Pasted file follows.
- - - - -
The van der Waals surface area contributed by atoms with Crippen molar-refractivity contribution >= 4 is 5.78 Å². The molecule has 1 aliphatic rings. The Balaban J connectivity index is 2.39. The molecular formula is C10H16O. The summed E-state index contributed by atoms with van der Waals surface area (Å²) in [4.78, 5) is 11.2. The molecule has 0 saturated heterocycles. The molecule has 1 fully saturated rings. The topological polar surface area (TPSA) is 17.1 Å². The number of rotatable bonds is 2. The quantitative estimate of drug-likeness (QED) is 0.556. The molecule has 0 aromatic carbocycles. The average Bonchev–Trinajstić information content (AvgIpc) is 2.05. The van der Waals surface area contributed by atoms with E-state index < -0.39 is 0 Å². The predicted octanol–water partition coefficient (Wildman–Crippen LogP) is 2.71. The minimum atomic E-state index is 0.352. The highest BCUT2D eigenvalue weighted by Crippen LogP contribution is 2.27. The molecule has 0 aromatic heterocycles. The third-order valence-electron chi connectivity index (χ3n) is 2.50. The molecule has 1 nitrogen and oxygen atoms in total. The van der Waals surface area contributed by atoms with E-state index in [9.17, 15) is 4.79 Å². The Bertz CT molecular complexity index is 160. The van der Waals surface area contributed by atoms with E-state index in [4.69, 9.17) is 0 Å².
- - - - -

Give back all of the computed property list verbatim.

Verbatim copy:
The van der Waals surface area contributed by atoms with Crippen molar-refractivity contribution >= 4 is 5.78 Å². The molecule has 1 aliphatic rings. The Balaban J connectivity index is 2.39. The molecular formula is C10H16O. The summed E-state index contributed by atoms with van der Waals surface area (Å²) in [4.78, 5) is 11.2. The molecule has 0 saturated heterocycles. The molecule has 1 fully saturated rings. The topological polar surface area (TPSA) is 17.1 Å². The number of rotatable bonds is 2. The quantitative estimate of drug-likeness (QED) is 0.556. The molecule has 0 aromatic carbocycles. The average Bonchev–Trinajstić information content (AvgIpc) is 2.05. The van der Waals surface area contributed by atoms with E-state index < -0.39 is 0 Å². The predicted octanol–water partition coefficient (Wildman–Crippen LogP) is 2.71. The minimum atomic E-state index is 0.352. The highest BCUT2D eigenvalue weighted by Crippen LogP contribution is 2.27. The molecule has 0 aromatic heterocycles. The third-order valence-electron chi connectivity index (χ3n) is 2.50. The molecule has 1 nitrogen and oxygen atoms in total. The van der Waals surface area contributed by atoms with E-state index in [9.17, 15) is 4.79 Å². The Bertz CT molecular complexity index is 160. The van der Waals surface area contributed by atoms with E-state index in [4.69, 9.17) is 0 Å².